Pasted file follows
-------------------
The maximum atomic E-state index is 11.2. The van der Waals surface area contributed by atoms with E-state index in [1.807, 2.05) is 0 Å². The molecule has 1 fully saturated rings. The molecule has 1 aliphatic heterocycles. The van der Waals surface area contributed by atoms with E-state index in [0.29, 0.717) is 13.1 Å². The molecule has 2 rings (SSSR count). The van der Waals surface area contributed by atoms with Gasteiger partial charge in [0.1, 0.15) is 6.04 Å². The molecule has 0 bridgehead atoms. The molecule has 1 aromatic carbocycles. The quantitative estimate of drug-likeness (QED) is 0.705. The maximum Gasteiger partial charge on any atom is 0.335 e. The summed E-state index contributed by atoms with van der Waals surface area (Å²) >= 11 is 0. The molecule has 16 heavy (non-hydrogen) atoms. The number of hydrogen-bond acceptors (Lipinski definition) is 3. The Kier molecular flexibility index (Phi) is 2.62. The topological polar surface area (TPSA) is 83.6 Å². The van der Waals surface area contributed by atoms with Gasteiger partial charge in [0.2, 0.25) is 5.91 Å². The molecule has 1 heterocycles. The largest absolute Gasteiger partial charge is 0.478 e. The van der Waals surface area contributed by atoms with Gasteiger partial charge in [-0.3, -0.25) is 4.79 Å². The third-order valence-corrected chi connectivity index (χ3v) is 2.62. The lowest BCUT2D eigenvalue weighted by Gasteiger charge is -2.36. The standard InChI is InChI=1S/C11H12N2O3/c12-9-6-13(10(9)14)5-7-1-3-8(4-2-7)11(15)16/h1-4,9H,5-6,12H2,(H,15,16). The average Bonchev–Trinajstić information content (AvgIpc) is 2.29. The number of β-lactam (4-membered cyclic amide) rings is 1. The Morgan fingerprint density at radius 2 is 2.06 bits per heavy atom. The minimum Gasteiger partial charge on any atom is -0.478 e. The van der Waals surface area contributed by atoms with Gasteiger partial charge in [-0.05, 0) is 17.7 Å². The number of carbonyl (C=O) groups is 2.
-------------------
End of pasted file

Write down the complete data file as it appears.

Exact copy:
The maximum atomic E-state index is 11.2. The van der Waals surface area contributed by atoms with E-state index in [1.807, 2.05) is 0 Å². The molecule has 1 fully saturated rings. The molecule has 1 aliphatic heterocycles. The van der Waals surface area contributed by atoms with E-state index in [0.29, 0.717) is 13.1 Å². The molecule has 2 rings (SSSR count). The van der Waals surface area contributed by atoms with Gasteiger partial charge in [0.1, 0.15) is 6.04 Å². The molecule has 0 bridgehead atoms. The molecule has 1 aromatic carbocycles. The quantitative estimate of drug-likeness (QED) is 0.705. The maximum Gasteiger partial charge on any atom is 0.335 e. The summed E-state index contributed by atoms with van der Waals surface area (Å²) >= 11 is 0. The molecule has 16 heavy (non-hydrogen) atoms. The number of hydrogen-bond acceptors (Lipinski definition) is 3. The Kier molecular flexibility index (Phi) is 2.62. The topological polar surface area (TPSA) is 83.6 Å². The van der Waals surface area contributed by atoms with Gasteiger partial charge in [0.2, 0.25) is 5.91 Å². The molecule has 1 heterocycles. The largest absolute Gasteiger partial charge is 0.478 e. The van der Waals surface area contributed by atoms with Gasteiger partial charge in [-0.3, -0.25) is 4.79 Å². The third-order valence-corrected chi connectivity index (χ3v) is 2.62. The lowest BCUT2D eigenvalue weighted by Gasteiger charge is -2.36. The standard InChI is InChI=1S/C11H12N2O3/c12-9-6-13(10(9)14)5-7-1-3-8(4-2-7)11(15)16/h1-4,9H,5-6,12H2,(H,15,16). The average Bonchev–Trinajstić information content (AvgIpc) is 2.29. The number of β-lactam (4-membered cyclic amide) rings is 1. The Morgan fingerprint density at radius 2 is 2.06 bits per heavy atom. The minimum Gasteiger partial charge on any atom is -0.478 e. The van der Waals surface area contributed by atoms with Gasteiger partial charge in [-0.05, 0) is 17.7 Å². The number of carbonyl (C=O) groups is 2.